|History of Cosmological Models|
Ancient Western Models
* Idea: Until Galileo's observations much later, the universe consisted in the Sun, Moon, 5 planets, and the fixed stars; The western world accepted the idea of changes in the cosmos only after Tycho.
* Earliest sites: Nabta (Egyptian desert, 5000–3000 BC); Stonehenge (England, 3000–2000 BC).
* Mesopotamians: For astrological reasons.
Aristarchos of Samos
* History: First to propose a heliocentric model; his original work on this was lost, but is mentioned by Archimedes; Rejected by Aristotelians, the idea lay dormant until Copernicus, and his values for the sizes and distances of the Sun (too small by a factor 20) and Moon (close) were accepted only in the XVII century.
* Idea: Geometric celestial spheres bounded by a sphere of fixed stars (bounded universe inherited from mythology).
Stoic (ca 300 BC, Zeno of Citium)
* Idea: Finite cosmos of stars in an infinite void.
* History: Revived in the late middle ages, influenced by the scientific revolution.
* Eudoxus of Cnidus: Spheres for the motion of the planets.
* Epicurus of Samos: (See ca 70 BC Lucretius, De rerum natura) Uniform material universe of unlimited extent, with worlds scattered in an infinite void; All matter is composed of atoms, regulated by natural laws.
* Ptolemy: (II century AD) The most complete geocentric model.
@ General references: Duhem 85; Gangui CH(05)-a0806 [Dante and the cosmos of the XIII century].
@ Specific topics: Van Helden 85; Ginzburg 92 [Menocchio, 1500s]; Buonanno & Quercellini NA(09)-a0812 [Dante's cosmography]; Koltachykhina a1303-conf [religion and cosmological ideas in Ukraine, XI to XVII century]; Bower et al PRS(14)-a1403, Sparavigna IJS(14)-a1404 [Robert Grosseteste's "medieval multiverse" and cosmology].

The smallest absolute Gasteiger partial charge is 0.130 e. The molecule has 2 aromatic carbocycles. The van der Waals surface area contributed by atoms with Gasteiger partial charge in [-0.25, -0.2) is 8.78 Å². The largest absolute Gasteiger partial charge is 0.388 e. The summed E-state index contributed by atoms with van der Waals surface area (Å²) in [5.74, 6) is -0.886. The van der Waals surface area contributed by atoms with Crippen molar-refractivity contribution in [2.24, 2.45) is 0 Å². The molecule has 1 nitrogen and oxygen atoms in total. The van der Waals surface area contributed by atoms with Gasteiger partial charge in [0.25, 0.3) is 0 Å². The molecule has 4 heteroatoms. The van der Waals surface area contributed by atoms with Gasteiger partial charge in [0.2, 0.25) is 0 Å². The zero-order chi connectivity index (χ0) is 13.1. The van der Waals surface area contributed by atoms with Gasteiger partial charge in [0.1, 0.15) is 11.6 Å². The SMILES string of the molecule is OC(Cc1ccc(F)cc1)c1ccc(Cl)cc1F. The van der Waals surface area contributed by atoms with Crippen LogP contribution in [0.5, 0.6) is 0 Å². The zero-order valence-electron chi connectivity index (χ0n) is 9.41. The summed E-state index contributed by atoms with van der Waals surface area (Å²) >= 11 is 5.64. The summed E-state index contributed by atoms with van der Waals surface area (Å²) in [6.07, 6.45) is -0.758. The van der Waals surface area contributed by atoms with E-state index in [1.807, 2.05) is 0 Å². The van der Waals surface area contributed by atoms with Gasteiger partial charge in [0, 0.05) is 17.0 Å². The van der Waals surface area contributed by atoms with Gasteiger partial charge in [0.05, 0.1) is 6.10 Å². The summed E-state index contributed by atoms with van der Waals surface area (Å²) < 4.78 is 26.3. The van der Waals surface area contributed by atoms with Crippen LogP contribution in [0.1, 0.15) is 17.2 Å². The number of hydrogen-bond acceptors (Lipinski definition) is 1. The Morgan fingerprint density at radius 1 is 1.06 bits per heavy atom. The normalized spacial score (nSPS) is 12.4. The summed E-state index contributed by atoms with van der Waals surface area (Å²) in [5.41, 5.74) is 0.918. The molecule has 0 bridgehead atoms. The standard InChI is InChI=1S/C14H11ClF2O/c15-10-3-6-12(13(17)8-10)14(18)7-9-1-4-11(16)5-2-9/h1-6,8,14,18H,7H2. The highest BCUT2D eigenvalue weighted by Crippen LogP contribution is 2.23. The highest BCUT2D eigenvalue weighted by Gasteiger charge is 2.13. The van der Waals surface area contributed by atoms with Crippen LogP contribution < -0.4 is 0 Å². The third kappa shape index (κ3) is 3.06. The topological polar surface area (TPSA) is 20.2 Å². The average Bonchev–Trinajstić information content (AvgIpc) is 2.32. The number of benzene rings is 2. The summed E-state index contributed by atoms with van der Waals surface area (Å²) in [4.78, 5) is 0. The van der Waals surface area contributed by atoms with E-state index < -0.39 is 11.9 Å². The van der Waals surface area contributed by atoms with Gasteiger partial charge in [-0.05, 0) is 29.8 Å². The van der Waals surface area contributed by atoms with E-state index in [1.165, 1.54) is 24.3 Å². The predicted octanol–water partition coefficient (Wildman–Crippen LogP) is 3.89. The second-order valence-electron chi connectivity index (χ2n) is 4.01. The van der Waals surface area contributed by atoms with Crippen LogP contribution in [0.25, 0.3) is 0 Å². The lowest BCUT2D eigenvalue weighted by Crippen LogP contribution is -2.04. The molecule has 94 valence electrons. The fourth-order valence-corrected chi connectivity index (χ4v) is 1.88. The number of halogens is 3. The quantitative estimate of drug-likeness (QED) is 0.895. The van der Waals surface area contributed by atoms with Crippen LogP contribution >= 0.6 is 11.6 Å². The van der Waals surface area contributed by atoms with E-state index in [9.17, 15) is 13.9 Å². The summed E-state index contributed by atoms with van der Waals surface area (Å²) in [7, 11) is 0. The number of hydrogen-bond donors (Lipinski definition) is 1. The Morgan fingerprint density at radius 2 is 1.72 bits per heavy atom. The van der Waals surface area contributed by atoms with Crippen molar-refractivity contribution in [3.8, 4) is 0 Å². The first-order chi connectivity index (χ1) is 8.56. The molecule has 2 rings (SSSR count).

Renaissance and Other Intermediate Western Models
* Tycho Brahe: Mixed model, with the Sun and Moon revolving around Earth, and the other planets around the Sun; But was a good observer.
* Copernicus: First modern heliocentric model.
* Menocchio: Italian miller, thought that the world is self-created, from chaos, like cheese from milk.
* Idea: It was still thought that interplanetary space was filled with normal air (although the experiments proposed by Pascal on the thinning of the air with altitude had already given positive results).
* Descartes: Non-atomic material system of indefinite extent (Aristotelian and Epicurean).
* Fontenelle: Plurality of worlds.
* Galileo: First use of telescope in astronomy; Support of heliocentric ideas.
* Kepler: Elliptical orbits around the Sun; Three laws of planetary motion.
@ References: Graney a0903 [Galileo, Marius, and Tycho's geocentric model].
Newton (Epicurean and Stoic)
* Idea: Atomic material system of finite size in an infinite void.
* History: Newton later on became Epicurean, due to the realized instability of a finite system (didn't consider rotation, proposed later by Wright); The instability of a static uniform distribution is solved by Providence.
@ References: Milne QJM(34), QJM(34); McCrea & Milne QJM(34).
* Herschel: The Milky Way is made of stars; First 3D image of the Milky Way.
* Kant: Island universes.
@ References: Ayala ASP-a1301.
* History: Fraunhofer, identification of spectral lines in sunlight; 1895, Boltzmann hinted at the possibility of expanding systems of stars.
* Entropic creation argument: An argument for the idea that the universe must have had a beginning, based on the second law of thermodynamics applied to the universe a a whole; Introduced in the late 1860s, although earlier versions of it can be found; Much discussed during the subsequent decades and used in support of divine creation; Debate declined around 1920 but traces of it can still be found in the modern literature on cosmology and religion [@ Kragh HSPBS(07)].
@ References: Molaro & Cappi a1506-proc [Edgar Allan Poe's cosmological views, as precursor to dynamical cosmology].
Non-Western Cosmologies > s.a. cosmological models.
@ Various cultures: Rech(96)nov, p62 [Amazonian]; Kak in(00)phy/98, ALB-phy/01 [Puranic], phy/02 [cyclic universe], in(05)phy/03 [Babylonian and Indian], in(05)phy/03 [Greek and Indian]; Narayan a0705 [Indian]; Kak a0903-conf [India].
References > s.a. cosmological
history; history of cosmology [models after 1900].
@ General: Kuhn 57; Munitz 57; Koestler 59; Crowe 90; Brush SA(92)aug; Crowe 94; Ferguson 99 [obs]; Kragh 04 [philosophical and religious context]; Park 05; Kragh 07; North 08 [and astronomy]; Hetherington & Hetherington 09; Luminet Cosm-a1604 [from creation in ancient traditions to the Big bang theory]; Smolinski 17 [I, and astronomy].
– journals – comments
– other sites – acknowledgements
send feedback and suggestions to bombelli at olemiss.edu – modified 10 may 2017